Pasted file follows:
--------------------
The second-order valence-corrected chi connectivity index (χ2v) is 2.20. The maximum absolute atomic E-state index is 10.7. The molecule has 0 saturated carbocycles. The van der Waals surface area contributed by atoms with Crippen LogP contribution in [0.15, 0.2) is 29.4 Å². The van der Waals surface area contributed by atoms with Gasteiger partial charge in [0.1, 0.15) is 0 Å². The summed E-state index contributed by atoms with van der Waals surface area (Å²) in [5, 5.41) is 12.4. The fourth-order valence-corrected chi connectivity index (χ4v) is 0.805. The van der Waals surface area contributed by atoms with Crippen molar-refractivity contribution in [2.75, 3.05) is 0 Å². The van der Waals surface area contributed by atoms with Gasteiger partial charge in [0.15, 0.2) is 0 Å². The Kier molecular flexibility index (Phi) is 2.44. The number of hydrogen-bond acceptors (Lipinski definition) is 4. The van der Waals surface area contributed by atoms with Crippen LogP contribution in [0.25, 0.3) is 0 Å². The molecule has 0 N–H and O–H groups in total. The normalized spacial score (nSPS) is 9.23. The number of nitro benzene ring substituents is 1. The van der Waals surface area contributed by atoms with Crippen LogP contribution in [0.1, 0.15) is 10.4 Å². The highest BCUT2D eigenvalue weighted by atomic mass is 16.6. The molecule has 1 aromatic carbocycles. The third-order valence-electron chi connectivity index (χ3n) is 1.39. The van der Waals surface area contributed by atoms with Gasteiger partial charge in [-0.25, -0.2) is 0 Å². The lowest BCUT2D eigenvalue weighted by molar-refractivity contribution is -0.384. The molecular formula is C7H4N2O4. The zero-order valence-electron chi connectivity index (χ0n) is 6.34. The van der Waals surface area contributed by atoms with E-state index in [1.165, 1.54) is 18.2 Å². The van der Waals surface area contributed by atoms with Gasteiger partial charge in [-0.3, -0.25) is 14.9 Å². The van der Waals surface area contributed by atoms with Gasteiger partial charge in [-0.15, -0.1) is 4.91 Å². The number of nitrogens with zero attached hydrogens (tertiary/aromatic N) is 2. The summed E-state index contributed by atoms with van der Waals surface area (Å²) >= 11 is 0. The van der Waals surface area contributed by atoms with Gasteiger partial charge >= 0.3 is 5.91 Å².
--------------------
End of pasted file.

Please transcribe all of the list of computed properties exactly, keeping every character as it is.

The second-order valence-corrected chi connectivity index (χ2v) is 2.20. The maximum absolute atomic E-state index is 10.7. The molecule has 0 saturated carbocycles. The van der Waals surface area contributed by atoms with Crippen LogP contribution in [0.15, 0.2) is 29.4 Å². The van der Waals surface area contributed by atoms with Gasteiger partial charge in [0.1, 0.15) is 0 Å². The summed E-state index contributed by atoms with van der Waals surface area (Å²) in [5, 5.41) is 12.4. The fourth-order valence-corrected chi connectivity index (χ4v) is 0.805. The van der Waals surface area contributed by atoms with Crippen molar-refractivity contribution in [2.75, 3.05) is 0 Å². The van der Waals surface area contributed by atoms with Gasteiger partial charge in [0.15, 0.2) is 0 Å². The Kier molecular flexibility index (Phi) is 2.44. The number of hydrogen-bond acceptors (Lipinski definition) is 4. The van der Waals surface area contributed by atoms with Crippen LogP contribution in [0.25, 0.3) is 0 Å². The molecule has 0 N–H and O–H groups in total. The normalized spacial score (nSPS) is 9.23. The number of nitro benzene ring substituents is 1. The van der Waals surface area contributed by atoms with Crippen LogP contribution in [0.1, 0.15) is 10.4 Å². The highest BCUT2D eigenvalue weighted by atomic mass is 16.6. The molecule has 1 aromatic carbocycles. The third-order valence-electron chi connectivity index (χ3n) is 1.39. The van der Waals surface area contributed by atoms with Gasteiger partial charge in [-0.25, -0.2) is 0 Å². The lowest BCUT2D eigenvalue weighted by molar-refractivity contribution is -0.384. The molecular formula is C7H4N2O4. The zero-order valence-electron chi connectivity index (χ0n) is 6.34. The van der Waals surface area contributed by atoms with E-state index in [1.165, 1.54) is 18.2 Å². The van der Waals surface area contributed by atoms with Gasteiger partial charge in [-0.3, -0.25) is 14.9 Å². The van der Waals surface area contributed by atoms with Gasteiger partial charge in [-0.15, -0.1) is 4.91 Å². The number of nitrogens with zero attached hydrogens (tertiary/aromatic N) is 2. The summed E-state index contributed by atoms with van der Waals surface area (Å²) >= 11 is 0. The van der Waals surface area contributed by atoms with Gasteiger partial charge >= 0.3 is 5.91 Å².